Two Women Arrested For Sexually Assaulting Trans Woman In Public Bathroom
Two women have been charged with misdemeanor sexual battery and felony second-degree kidnapping after violently attacking a transgender woman in the ladies room of a downtown Raleigh bar.
According to the NewsObserver, Amber Nicole Harrell, 38, and Jessica Leann Fowler, 31, struck up what began as a ‘friendly conversation’ with the victim at Milk Bar on December 9.
But the women reportedly became violent and grabbed the trans woman’s genitals asking if she had a penis.
The assault was reported the next day by a friend of the victim who called 911.
A recording of the call, made public by the Raleigh Police Department, indicates the two women started laughing as they pulled up the victim’s shirt in an attempt to see her breasts. They also grabbed the victim’s buttocks as the victim repeatedly told them to stop.
The assault continued after the three left the ladies room as the women openly groped the victim’s stomach and buttocks.
The bartender eventually told Fowler and Harrell to stop.
Harrell turned herself in to the police over the weekend and was released on $50,000 bail Monday morning.
Fowler turned herself in on Tuesday and is being held in the Wake County jail under a $30,000 bond.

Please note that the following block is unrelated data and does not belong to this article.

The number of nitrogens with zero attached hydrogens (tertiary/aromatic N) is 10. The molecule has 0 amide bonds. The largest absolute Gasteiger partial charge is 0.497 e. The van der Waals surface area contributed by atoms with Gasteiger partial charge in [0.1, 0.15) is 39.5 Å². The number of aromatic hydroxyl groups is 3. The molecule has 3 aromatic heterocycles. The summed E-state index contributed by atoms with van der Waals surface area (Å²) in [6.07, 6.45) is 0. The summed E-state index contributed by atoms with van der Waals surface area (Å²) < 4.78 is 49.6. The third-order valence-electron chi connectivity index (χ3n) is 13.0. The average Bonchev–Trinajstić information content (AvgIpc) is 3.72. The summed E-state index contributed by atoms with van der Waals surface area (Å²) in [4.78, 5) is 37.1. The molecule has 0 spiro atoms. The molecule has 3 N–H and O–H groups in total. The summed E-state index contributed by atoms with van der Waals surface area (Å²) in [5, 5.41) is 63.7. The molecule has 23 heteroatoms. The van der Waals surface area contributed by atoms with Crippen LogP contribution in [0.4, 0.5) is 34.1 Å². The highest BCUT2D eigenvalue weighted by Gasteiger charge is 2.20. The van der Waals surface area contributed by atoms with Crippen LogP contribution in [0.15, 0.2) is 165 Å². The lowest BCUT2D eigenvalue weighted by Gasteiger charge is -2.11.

In 2016, North Carolina state lawmakers passed HB2, an anti-LGBTQ law which prohibited transgender people from using public bathrooms which aligned with their gender identity unless they had changed the gender listed on their birth certificate.
The law was repealed a year later but replaced with HB142, which still did not ensure trans people would have access to public restrooms. Additionally, the new law left prohibitions in place that bans any local communities from passing their own non-discrimination ordinances.
It's a popular trope among anti-transgender activists that trans people are a threat in public bathrooms, but the facts show that trans people are the ones who are attacked in bathrooms, not the other way around. A 2016 study showed 60% of trans people avoid public bathrooms out of fear for personal safety.
To date, there is no record of any transgender person attacking a cisgender person in a public bathroom.